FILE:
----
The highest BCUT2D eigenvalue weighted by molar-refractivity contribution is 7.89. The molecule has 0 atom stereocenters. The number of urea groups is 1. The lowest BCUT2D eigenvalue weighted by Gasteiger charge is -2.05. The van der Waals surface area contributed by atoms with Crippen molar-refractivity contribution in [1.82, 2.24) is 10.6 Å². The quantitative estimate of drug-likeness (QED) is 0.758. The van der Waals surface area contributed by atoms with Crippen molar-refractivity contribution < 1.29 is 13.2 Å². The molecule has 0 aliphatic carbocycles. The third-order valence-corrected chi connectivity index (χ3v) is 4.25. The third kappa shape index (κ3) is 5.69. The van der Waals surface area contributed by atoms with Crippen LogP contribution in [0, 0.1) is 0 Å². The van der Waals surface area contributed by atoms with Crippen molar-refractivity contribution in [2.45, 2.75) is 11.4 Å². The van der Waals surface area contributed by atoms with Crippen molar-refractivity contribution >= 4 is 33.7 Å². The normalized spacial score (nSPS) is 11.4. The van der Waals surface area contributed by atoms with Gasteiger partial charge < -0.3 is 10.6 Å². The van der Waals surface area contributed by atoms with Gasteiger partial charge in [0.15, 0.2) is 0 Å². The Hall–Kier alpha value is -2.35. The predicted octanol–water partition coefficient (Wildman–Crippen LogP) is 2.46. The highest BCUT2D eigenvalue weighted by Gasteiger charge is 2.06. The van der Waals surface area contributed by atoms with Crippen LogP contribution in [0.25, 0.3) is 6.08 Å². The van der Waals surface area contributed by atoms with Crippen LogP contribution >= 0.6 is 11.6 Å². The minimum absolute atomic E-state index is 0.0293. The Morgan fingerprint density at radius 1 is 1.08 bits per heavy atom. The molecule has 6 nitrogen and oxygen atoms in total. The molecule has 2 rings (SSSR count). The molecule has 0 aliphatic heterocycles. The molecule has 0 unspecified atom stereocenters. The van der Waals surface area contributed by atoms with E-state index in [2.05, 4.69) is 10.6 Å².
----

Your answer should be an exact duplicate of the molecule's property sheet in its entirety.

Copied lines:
The highest BCUT2D eigenvalue weighted by molar-refractivity contribution is 7.89. The molecule has 0 atom stereocenters. The number of urea groups is 1. The lowest BCUT2D eigenvalue weighted by Gasteiger charge is -2.05. The van der Waals surface area contributed by atoms with Crippen molar-refractivity contribution in [1.82, 2.24) is 10.6 Å². The quantitative estimate of drug-likeness (QED) is 0.758. The van der Waals surface area contributed by atoms with Crippen molar-refractivity contribution < 1.29 is 13.2 Å². The molecule has 0 aliphatic carbocycles. The third-order valence-corrected chi connectivity index (χ3v) is 4.25. The third kappa shape index (κ3) is 5.69. The van der Waals surface area contributed by atoms with Crippen LogP contribution in [0, 0.1) is 0 Å². The van der Waals surface area contributed by atoms with Crippen molar-refractivity contribution in [2.45, 2.75) is 11.4 Å². The van der Waals surface area contributed by atoms with Crippen molar-refractivity contribution >= 4 is 33.7 Å². The normalized spacial score (nSPS) is 11.4. The van der Waals surface area contributed by atoms with Gasteiger partial charge < -0.3 is 10.6 Å². The van der Waals surface area contributed by atoms with Gasteiger partial charge in [0.15, 0.2) is 0 Å². The Hall–Kier alpha value is -2.35. The predicted octanol–water partition coefficient (Wildman–Crippen LogP) is 2.46. The highest BCUT2D eigenvalue weighted by Gasteiger charge is 2.06. The van der Waals surface area contributed by atoms with Crippen LogP contribution in [0.25, 0.3) is 6.08 Å². The van der Waals surface area contributed by atoms with Crippen LogP contribution >= 0.6 is 11.6 Å². The minimum absolute atomic E-state index is 0.0293. The Morgan fingerprint density at radius 1 is 1.08 bits per heavy atom. The molecule has 6 nitrogen and oxygen atoms in total. The molecule has 2 rings (SSSR count). The molecule has 0 aliphatic heterocycles. The molecule has 0 unspecified atom stereocenters. The van der Waals surface area contributed by atoms with E-state index in [2.05, 4.69) is 10.6 Å².